Videos About HPV-Associated Cancers
The list below shows videos about human papillomavirus (HPV)-associated cancers that have been posted on CDC’s YouTube channel.
This presentation discusses the range of steps that her office undertook to address care gaps and ensure that 11 and 12 year olds were getting vaccinated on time.
Introduction, review of evidence for two-dose vaccination schedule, proposed recommendations for two-dose HPV vaccination, public comment, recommendation vote, and Vaccines for Children resolution.
Every year, over 27,000 men and women are diagnosed with a cancer caused by HPV. In this video, a pediatrician talks about recommending HPV vaccine for boys and girls ages 11 to 12, including her own son, to prevent cancer.
Hear why a family physician and a pediatrician each made sure their children got HPV vaccine at age 11 or 12.
In this video, a pediatrician explains why she, as a doctor and a parent, recommends HPV vaccine for boys and girls ages 11 to 12.
In this video, a family physician explains his decision, as a doctor and a parent, to make sure each of his children received HPV vaccine at age 11 or 12.
In this video, a family physician explains why he recommends HPV vaccine for boys and girls ages 11 to 12, including his own children.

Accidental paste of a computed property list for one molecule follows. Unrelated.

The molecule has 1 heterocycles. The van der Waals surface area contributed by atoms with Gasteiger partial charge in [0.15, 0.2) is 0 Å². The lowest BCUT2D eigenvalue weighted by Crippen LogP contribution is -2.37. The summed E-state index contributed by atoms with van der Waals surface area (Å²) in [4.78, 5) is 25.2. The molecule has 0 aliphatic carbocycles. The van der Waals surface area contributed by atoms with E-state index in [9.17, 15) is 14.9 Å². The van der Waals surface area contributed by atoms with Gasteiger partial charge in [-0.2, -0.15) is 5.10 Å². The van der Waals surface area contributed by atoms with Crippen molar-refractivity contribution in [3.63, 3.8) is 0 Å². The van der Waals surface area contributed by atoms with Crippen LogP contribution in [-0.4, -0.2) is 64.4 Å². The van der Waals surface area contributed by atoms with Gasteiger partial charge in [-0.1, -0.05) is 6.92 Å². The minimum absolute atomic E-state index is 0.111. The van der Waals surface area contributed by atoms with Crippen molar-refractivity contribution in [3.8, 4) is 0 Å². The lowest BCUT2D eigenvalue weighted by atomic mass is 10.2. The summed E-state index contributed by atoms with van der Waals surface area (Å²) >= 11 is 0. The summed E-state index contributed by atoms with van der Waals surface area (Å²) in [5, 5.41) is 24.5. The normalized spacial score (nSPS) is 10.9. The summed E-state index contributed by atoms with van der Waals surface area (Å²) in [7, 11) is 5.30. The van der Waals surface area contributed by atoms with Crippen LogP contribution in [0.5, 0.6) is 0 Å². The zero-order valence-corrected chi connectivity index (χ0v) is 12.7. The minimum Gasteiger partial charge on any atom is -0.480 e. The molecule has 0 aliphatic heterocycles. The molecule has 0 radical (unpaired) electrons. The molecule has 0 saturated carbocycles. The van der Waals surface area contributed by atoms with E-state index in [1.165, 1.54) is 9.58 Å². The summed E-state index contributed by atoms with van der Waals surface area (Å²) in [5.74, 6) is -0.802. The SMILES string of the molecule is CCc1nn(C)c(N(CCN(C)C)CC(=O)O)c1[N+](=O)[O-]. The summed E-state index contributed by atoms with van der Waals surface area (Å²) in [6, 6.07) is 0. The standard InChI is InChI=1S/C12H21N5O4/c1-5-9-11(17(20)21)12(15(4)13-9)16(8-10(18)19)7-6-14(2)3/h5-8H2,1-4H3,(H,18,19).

Introduction, summary of clinical trial data and grade for 9-valent HPV vaccine, overview of cost-effectiveness of 9-valent HPV vaccination, proposed HPV vaccination recommendations, and vote.
Discusses HPV type attribution in high-grade cervical lesions in the United States, population-based HPV genotype attribution in HPV-associated cancers, and key results of the 9-valent HPV vaccine program.
A cervical cancer survivor shares that her personal experience makes her dedicated to protecting her own children from HPV-related cancers.
This video emphasizes the importance of HPV vaccination from three perspectives: a gynecologist who treats cervical cancer daily, a pediatrician who vaccinated her daughters, and a cervical cancer survivor.
More than 14 million people are infected with HPV each year. HPV can cause cancers that affect both men and women. Help prevent HPV-associated cancers by getting your 11- and 12-year-old sons and daughters vaccinated.
Dr. Lauri E. Markowitz explains how health care providers can help reduce HPV by sending reminders, arranging quick visits, and promoting the vaccine.
This session of Grand Rounds provided insight about how CDC, state and local health departments, and health care providers are working together to achieve high vaccination levels.